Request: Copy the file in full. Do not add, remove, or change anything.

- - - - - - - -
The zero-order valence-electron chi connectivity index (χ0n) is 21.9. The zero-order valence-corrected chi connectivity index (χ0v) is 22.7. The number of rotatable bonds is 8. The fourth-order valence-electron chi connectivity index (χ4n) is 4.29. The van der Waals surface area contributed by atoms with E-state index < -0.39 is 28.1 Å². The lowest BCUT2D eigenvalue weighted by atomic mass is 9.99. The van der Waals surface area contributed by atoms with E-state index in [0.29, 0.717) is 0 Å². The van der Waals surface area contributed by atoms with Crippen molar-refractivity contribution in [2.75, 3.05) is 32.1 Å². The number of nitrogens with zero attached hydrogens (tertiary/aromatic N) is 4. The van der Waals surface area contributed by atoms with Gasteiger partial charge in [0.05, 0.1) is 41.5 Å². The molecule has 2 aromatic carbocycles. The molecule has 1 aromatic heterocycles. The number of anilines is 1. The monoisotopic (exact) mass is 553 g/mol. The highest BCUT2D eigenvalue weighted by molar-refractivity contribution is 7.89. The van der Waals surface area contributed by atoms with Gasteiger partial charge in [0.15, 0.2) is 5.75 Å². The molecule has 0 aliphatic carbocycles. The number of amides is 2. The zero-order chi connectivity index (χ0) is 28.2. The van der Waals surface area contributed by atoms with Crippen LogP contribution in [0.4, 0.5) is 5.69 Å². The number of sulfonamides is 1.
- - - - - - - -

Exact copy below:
The zero-order valence-electron chi connectivity index (χ0n) is 21.9. The zero-order valence-corrected chi connectivity index (χ0v) is 22.7. The number of rotatable bonds is 8. The fourth-order valence-electron chi connectivity index (χ4n) is 4.29. The van der Waals surface area contributed by atoms with E-state index < -0.39 is 28.1 Å². The lowest BCUT2D eigenvalue weighted by atomic mass is 9.99. The van der Waals surface area contributed by atoms with E-state index in [0.29, 0.717) is 0 Å². The van der Waals surface area contributed by atoms with Crippen molar-refractivity contribution in [2.75, 3.05) is 32.1 Å². The number of nitrogens with zero attached hydrogens (tertiary/aromatic N) is 4. The van der Waals surface area contributed by atoms with Gasteiger partial charge in [0.05, 0.1) is 41.5 Å². The molecule has 2 aromatic carbocycles. The molecule has 1 aromatic heterocycles. The number of anilines is 1. The monoisotopic (exact) mass is 553 g/mol. The highest BCUT2D eigenvalue weighted by molar-refractivity contribution is 7.89. The van der Waals surface area contributed by atoms with Gasteiger partial charge in [0.15, 0.2) is 5.75 Å². The molecule has 0 aliphatic carbocycles. The number of amides is 2. The zero-order chi connectivity index (χ0) is 28.2. The van der Waals surface area contributed by atoms with Crippen LogP contribution in [0.4, 0.5) is 5.69 Å². The number of sulfonamides is 1.